Unfortunately for Mitnick, his addiction to hacking destroyed his marriage and he ended up being on the FBI's Most Wanted Cyber Criminal list before being arrested in 1995.

Building trust with social engineering

As copywriters, we aren't hackers and we don't break into institutions to steal information. We don't even dumpster dive for critical pieces of information (well, not usually). However, we do need to be able to get on the phone with clients, their customers, and others and get them to trust us so that we can ask them the right questions and get them to give us honest answers.

Maybe it's asking about the customer's business or wanting to hear about their needs. It's all about getting people to know, like, and trust us, and in this way social engineering can help us obtain this goal.

Here are three things I learned from social engineering that can help you build trust when interviewing someone for your next copywriting project:

1. Know the lingo

In social engineering, when you talk to your mark, you need to know the lingo if you are going to get them to trust you. For example, if you can’t talk tech to a systems administrator, it’s unlikely they’ll give you the information you need.

The same is true when you interview a subject matter expert. If you’re discussing the latest hacking exploits and don’t know the buzzwords, you’re likely to lose credibility and they won’t trust you to write the content.

2. Dive deep into your research

When hacking, Mitnick often took several steps in order to infiltrate a system. For example, it may start with doing research and then searching for information that would help him gain access. The next step may be to call a person with insider access and build trust so they will give him the login credentials he needs.

The same is true for copywriting. We need to research our subjects and create the right questions before we get on the phone or video conference. This includes a full immersion to learn intimately about the company, its market, the product or service, its subject matter experts, and the competition.

3. Listen to more than just the words

While practicing social engineering, Mitnick needed to listen to the person on the other end of the phone and pay attention to more than just the words. Based upon their voice, is the mark buying into the story? Am I building trust or are they about to end the conversation and call the FBI?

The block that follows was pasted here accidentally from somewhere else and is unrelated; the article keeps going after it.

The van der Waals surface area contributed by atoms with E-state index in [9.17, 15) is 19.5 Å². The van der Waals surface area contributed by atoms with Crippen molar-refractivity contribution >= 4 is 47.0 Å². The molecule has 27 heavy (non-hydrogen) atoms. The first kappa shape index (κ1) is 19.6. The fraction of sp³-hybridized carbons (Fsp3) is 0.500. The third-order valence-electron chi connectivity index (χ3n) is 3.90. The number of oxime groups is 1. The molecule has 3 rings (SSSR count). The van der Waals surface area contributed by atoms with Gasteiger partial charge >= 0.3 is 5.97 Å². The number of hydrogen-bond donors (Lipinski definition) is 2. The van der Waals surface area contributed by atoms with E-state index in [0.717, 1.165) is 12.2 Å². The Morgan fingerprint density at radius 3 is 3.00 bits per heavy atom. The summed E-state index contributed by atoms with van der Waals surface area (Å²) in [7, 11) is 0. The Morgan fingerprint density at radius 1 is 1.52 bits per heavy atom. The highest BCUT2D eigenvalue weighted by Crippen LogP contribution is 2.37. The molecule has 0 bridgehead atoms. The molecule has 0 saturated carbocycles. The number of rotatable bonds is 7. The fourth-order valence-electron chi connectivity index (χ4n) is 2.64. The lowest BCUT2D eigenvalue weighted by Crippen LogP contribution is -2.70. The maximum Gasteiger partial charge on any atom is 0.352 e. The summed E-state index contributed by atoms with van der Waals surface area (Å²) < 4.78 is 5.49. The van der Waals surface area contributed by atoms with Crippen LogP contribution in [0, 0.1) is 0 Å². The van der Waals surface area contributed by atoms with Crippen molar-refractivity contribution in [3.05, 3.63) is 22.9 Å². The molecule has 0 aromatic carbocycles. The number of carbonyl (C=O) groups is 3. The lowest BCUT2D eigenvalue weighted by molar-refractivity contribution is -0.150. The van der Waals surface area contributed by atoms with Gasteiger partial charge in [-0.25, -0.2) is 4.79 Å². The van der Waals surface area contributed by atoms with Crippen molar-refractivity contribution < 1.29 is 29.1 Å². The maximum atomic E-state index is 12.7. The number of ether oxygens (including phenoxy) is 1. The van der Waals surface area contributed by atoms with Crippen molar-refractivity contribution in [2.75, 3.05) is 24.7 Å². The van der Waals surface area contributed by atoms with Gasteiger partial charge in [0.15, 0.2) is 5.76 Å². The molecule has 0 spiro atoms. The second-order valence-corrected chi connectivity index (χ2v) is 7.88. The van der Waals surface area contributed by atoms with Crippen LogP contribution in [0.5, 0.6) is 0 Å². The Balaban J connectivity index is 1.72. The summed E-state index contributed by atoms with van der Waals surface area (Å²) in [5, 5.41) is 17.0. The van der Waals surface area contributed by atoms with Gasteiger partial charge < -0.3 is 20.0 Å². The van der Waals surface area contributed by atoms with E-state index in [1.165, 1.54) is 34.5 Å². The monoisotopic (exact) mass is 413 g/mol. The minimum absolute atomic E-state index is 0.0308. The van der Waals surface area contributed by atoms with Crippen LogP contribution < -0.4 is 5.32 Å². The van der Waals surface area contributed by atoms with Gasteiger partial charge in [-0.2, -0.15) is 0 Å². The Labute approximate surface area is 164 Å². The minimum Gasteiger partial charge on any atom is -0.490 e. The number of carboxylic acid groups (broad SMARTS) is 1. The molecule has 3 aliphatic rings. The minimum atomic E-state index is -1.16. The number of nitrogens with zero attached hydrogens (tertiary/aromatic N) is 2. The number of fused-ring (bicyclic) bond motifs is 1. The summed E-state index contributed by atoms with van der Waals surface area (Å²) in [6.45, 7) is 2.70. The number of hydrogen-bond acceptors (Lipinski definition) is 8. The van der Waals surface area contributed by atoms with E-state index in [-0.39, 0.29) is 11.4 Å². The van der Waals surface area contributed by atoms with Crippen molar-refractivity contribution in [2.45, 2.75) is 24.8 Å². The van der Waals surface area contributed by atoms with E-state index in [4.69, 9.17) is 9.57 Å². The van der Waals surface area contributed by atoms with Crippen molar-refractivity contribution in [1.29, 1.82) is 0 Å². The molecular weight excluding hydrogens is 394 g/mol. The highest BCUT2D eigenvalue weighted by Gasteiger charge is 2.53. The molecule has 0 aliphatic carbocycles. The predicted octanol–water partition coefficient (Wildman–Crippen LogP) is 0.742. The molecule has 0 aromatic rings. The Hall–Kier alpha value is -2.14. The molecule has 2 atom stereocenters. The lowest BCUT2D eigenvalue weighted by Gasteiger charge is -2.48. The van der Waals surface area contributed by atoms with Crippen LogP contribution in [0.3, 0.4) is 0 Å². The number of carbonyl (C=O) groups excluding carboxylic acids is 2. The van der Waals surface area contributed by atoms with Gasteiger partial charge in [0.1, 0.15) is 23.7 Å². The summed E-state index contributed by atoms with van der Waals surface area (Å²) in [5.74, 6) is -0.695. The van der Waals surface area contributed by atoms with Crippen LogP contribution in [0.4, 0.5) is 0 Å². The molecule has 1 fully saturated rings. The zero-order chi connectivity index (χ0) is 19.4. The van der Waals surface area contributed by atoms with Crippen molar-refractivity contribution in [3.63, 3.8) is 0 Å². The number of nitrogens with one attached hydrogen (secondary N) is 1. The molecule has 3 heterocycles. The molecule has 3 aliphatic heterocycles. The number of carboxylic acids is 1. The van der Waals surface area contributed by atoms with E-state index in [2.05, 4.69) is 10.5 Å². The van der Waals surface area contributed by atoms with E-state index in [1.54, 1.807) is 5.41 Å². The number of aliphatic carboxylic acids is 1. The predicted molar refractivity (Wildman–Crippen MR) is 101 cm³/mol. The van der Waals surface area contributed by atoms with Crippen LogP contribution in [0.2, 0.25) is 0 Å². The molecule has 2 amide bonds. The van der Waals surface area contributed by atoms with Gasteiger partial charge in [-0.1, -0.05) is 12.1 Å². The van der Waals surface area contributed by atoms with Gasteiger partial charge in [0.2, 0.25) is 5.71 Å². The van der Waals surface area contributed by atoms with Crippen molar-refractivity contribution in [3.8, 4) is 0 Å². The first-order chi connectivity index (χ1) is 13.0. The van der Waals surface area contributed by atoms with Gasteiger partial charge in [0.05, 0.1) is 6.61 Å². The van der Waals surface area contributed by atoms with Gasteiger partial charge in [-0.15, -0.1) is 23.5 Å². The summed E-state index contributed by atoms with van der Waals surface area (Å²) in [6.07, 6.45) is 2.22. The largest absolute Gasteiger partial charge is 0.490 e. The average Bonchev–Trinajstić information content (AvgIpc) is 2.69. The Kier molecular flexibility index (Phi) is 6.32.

As a copywriter, it helps to listen to more than just the words. That can include intonation and, if possible, body language. You need to empathize with your clients to help build trust. This includes understanding their stresses, causes of anxiety, and concerns. “Listening” to more than just the words can help you pick up on your client’s driving motivation and tailor your services to meet their needs.

What if you’re not a master of social engineering like Kevin Mitnick? The good news is that you don’t have to be in order to benefit from these tips. By knowing the lingo, doing your research, and listening to more than just words, you can build trust when you interview SMEs, CEOs, and more. Once you’ve established that trust, your copywriting will improve.

Fixing your follow-up emails


In this video, I'm going to teach you a simple trick that many businesses get wrong with their follow up emails.

Recently, I attended a conference, got my badge scanned, and started receiving emails a few weeks later. Now, I'd like to share with you some clips that I've found are common practice from these emails:

  • "I noticed we were both at Black Hat last week"
  • "I didn’t get a chance to introduce myself"
  • "I am not sure if you have seen this"
  • "If interested, I would love to provide a more in-depth, live demonstration of our platform."

As you can tell, these clips are filled with "I's".

My solution is to focus on the reader instead using AIDA.

This stands for:

Attention: The opening line pulls the reader in by referencing the conference

Interest: It piques her interest by telling them about the current state of cyber criminals

Desire: What the fear of missing out is really going to do.  What will do when the next cyber attack hits?

Action: What action do you want them to take?